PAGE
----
The movie opens with Farrell’s character, David, sitting down for an interview, with a dog laying on the floor by his feet. David tells the woman conducting the interview that the dog is his brother. She asks him if he understands the rules and in doing so, explains them again for the audience. Something like, “you understand that if you don’t find a suitable mate in exactly seventeen days, you will be turned into an animal of your choice.” She then goes on to explain how he will have a second chance to find a mate as an animal, but certain animals are good fits for being mates with other animals, whereas other ones aren’t. This woman even gives examples of animals that are good paintings for each other. In these ways, the film gets is to start thinking about its topic seriously, moving past the strange idea of turning people into animals, and instead giving us new questions and ideas to ponder. It’s a smart technique.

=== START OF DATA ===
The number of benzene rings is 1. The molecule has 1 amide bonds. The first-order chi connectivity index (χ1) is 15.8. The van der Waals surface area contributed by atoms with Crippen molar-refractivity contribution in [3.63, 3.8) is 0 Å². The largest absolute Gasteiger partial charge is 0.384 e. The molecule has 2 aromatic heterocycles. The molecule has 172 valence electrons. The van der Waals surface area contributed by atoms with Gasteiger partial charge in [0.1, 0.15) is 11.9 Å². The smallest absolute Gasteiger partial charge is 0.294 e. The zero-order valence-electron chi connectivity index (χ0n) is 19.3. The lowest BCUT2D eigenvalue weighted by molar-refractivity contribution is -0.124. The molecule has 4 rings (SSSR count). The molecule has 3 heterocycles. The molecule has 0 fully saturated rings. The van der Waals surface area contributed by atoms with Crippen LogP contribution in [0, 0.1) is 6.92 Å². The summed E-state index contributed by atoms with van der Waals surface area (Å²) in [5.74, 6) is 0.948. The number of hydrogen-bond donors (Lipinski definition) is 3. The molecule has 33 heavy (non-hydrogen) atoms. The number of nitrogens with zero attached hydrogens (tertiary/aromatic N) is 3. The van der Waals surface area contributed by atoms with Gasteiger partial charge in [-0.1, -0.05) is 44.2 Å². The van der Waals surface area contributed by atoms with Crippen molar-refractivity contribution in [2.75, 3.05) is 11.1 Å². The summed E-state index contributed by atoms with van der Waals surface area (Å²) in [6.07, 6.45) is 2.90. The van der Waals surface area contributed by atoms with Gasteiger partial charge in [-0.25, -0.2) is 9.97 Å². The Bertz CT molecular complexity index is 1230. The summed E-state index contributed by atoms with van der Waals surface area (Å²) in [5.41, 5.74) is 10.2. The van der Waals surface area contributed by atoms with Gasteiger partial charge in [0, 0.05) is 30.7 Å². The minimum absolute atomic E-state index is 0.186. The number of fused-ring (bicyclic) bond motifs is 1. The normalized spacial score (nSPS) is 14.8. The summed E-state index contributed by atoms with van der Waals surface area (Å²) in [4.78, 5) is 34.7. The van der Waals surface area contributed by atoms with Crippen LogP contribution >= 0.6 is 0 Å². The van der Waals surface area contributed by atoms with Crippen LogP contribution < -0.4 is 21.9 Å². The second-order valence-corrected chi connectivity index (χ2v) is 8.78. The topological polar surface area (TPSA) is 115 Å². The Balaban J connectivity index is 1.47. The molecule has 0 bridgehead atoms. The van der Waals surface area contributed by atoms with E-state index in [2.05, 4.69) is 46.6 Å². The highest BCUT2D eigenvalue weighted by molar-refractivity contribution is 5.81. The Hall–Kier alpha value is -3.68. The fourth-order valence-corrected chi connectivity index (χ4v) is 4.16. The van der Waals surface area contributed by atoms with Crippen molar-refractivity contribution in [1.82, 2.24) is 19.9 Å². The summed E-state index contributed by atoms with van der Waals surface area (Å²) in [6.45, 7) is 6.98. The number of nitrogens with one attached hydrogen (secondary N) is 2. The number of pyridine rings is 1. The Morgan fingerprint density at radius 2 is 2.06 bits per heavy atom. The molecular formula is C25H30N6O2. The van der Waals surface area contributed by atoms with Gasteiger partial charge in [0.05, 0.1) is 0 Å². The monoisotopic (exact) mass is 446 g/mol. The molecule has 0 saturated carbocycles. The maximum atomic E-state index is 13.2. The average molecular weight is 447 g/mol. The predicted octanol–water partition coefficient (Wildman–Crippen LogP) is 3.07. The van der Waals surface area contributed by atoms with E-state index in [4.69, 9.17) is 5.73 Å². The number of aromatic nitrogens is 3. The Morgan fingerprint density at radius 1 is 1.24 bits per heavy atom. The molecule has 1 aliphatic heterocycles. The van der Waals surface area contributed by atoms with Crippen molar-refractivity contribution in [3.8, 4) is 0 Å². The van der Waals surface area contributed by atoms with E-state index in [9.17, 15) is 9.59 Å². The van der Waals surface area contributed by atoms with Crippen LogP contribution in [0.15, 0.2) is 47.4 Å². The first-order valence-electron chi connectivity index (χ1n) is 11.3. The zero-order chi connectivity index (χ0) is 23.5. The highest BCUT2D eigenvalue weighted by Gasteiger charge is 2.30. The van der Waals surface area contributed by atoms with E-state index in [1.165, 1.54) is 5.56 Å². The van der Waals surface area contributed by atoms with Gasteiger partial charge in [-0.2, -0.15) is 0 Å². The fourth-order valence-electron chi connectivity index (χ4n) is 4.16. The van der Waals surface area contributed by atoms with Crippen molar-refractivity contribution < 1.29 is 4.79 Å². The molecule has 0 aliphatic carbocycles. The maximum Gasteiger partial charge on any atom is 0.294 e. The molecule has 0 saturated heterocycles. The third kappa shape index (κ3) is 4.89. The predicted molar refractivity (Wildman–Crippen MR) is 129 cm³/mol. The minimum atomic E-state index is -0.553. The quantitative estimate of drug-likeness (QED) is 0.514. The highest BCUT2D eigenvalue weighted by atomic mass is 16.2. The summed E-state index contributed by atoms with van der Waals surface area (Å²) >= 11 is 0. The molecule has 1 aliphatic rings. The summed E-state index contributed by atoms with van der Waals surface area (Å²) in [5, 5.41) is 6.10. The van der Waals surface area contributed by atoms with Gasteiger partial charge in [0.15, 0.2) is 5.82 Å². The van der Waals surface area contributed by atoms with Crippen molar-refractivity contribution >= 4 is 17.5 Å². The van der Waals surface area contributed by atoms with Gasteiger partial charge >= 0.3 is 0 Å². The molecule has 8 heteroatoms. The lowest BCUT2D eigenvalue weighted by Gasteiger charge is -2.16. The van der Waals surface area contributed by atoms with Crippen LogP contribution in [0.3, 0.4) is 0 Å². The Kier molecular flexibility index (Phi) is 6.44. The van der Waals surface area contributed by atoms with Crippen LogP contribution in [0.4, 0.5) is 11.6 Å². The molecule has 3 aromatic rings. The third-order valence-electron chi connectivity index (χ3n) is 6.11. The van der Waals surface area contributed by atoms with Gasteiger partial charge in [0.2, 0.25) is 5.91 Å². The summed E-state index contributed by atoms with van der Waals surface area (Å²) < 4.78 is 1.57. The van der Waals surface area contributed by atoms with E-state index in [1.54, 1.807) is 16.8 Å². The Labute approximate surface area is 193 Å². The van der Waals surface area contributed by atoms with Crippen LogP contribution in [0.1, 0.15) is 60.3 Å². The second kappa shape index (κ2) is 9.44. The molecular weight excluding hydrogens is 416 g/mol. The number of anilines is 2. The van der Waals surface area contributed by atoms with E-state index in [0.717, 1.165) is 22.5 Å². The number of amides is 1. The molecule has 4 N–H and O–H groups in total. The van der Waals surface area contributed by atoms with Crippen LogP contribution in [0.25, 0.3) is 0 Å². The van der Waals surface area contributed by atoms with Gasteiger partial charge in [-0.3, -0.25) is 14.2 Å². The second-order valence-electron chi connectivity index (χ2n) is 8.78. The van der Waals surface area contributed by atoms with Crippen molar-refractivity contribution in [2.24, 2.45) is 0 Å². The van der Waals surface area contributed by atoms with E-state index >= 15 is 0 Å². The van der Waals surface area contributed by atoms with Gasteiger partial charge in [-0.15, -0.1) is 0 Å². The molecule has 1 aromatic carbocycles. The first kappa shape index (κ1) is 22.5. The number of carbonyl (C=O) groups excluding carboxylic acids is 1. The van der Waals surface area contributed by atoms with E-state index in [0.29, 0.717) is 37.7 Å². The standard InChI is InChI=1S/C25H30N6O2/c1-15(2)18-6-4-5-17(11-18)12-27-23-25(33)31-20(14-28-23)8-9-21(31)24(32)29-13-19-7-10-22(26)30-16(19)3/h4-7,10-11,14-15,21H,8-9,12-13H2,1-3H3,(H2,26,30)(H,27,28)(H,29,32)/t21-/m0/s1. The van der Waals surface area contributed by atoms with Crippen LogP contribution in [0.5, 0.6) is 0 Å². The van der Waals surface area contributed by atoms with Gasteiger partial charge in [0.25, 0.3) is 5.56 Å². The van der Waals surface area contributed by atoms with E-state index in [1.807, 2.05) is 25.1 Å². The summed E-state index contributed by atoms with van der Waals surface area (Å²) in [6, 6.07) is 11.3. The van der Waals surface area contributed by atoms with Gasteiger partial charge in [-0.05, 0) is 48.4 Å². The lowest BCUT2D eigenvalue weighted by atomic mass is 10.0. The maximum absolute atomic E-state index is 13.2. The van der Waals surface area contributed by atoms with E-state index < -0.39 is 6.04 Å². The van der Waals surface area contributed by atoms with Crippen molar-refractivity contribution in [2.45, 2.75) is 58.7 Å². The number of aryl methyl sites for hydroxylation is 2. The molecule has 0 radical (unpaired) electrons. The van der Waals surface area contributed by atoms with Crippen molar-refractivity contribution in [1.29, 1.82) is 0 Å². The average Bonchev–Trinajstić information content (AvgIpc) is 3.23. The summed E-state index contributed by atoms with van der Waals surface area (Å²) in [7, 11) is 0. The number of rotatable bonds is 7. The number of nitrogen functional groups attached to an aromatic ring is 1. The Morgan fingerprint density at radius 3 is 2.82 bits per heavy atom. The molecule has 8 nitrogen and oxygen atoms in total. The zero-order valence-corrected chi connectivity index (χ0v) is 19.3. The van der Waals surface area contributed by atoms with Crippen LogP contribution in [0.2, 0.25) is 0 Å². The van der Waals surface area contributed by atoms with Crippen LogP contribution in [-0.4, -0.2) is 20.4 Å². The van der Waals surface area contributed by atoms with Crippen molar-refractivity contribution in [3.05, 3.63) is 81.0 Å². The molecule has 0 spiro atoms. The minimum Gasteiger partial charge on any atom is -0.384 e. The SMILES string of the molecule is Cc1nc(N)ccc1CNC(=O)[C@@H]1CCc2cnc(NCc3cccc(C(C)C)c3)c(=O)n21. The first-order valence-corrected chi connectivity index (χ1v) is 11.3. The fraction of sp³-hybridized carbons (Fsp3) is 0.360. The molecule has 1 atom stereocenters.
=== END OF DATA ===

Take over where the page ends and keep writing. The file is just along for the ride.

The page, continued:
This movie clearly has a ridiculous premise, but what’s so brilliant about it is that this story takes the ideas and treats them with a serious tone. This actually breaths realism and believability into the plot. And the movie carefully avoids any potential land mine of an opportunity to go off the tracks. So, for example, we never meet a person in human form and then later on in animal form. And we certainly never witness the transformation, or even hear anything about the process.
Instead, this is a film about the people who are in this situation, stuck at a sort of hotel. The hotel is actually a facility for single people. If you become single, then you need to check yourself in. If you don’t, then they go out and hunt you. Once checked in, however, your opportunities and freedoms become very limited. You have a set wardrobe with no options of what to wear, and you have to spend your first day and night without the use of one hand, as it is handcuffed behind your back.